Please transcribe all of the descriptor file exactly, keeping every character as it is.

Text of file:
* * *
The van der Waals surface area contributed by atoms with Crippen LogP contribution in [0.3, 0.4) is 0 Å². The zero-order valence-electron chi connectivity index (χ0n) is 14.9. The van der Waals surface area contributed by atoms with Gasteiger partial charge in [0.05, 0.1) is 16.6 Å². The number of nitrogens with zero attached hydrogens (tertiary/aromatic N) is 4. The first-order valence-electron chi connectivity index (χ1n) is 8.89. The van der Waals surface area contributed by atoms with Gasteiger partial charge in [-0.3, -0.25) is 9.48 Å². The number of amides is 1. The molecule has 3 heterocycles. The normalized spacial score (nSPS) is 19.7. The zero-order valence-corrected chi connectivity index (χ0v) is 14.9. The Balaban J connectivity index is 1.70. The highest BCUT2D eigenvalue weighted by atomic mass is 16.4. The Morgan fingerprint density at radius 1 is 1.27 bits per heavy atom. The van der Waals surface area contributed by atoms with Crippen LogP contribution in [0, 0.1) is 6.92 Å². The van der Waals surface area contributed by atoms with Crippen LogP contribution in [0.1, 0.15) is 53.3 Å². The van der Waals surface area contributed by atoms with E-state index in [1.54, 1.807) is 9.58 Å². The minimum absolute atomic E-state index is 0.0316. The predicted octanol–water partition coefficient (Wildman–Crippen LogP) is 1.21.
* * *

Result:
The van der Waals surface area contributed by atoms with Crippen LogP contribution in [0.3, 0.4) is 0 Å². The zero-order valence-electron chi connectivity index (χ0n) is 14.9. The van der Waals surface area contributed by atoms with Gasteiger partial charge in [0.05, 0.1) is 16.6 Å². The number of nitrogens with zero attached hydrogens (tertiary/aromatic N) is 4. The first-order valence-electron chi connectivity index (χ1n) is 8.89. The van der Waals surface area contributed by atoms with Gasteiger partial charge in [-0.3, -0.25) is 9.48 Å². The number of amides is 1. The molecule has 3 heterocycles. The normalized spacial score (nSPS) is 19.7. The zero-order valence-corrected chi connectivity index (χ0v) is 14.9. The Balaban J connectivity index is 1.70. The highest BCUT2D eigenvalue weighted by atomic mass is 16.4. The Morgan fingerprint density at radius 1 is 1.27 bits per heavy atom. The van der Waals surface area contributed by atoms with Crippen LogP contribution in [0, 0.1) is 6.92 Å². The van der Waals surface area contributed by atoms with Crippen LogP contribution in [0.1, 0.15) is 53.3 Å². The van der Waals surface area contributed by atoms with E-state index in [1.54, 1.807) is 9.58 Å². The minimum absolute atomic E-state index is 0.0316. The predicted octanol–water partition coefficient (Wildman–Crippen LogP) is 1.21.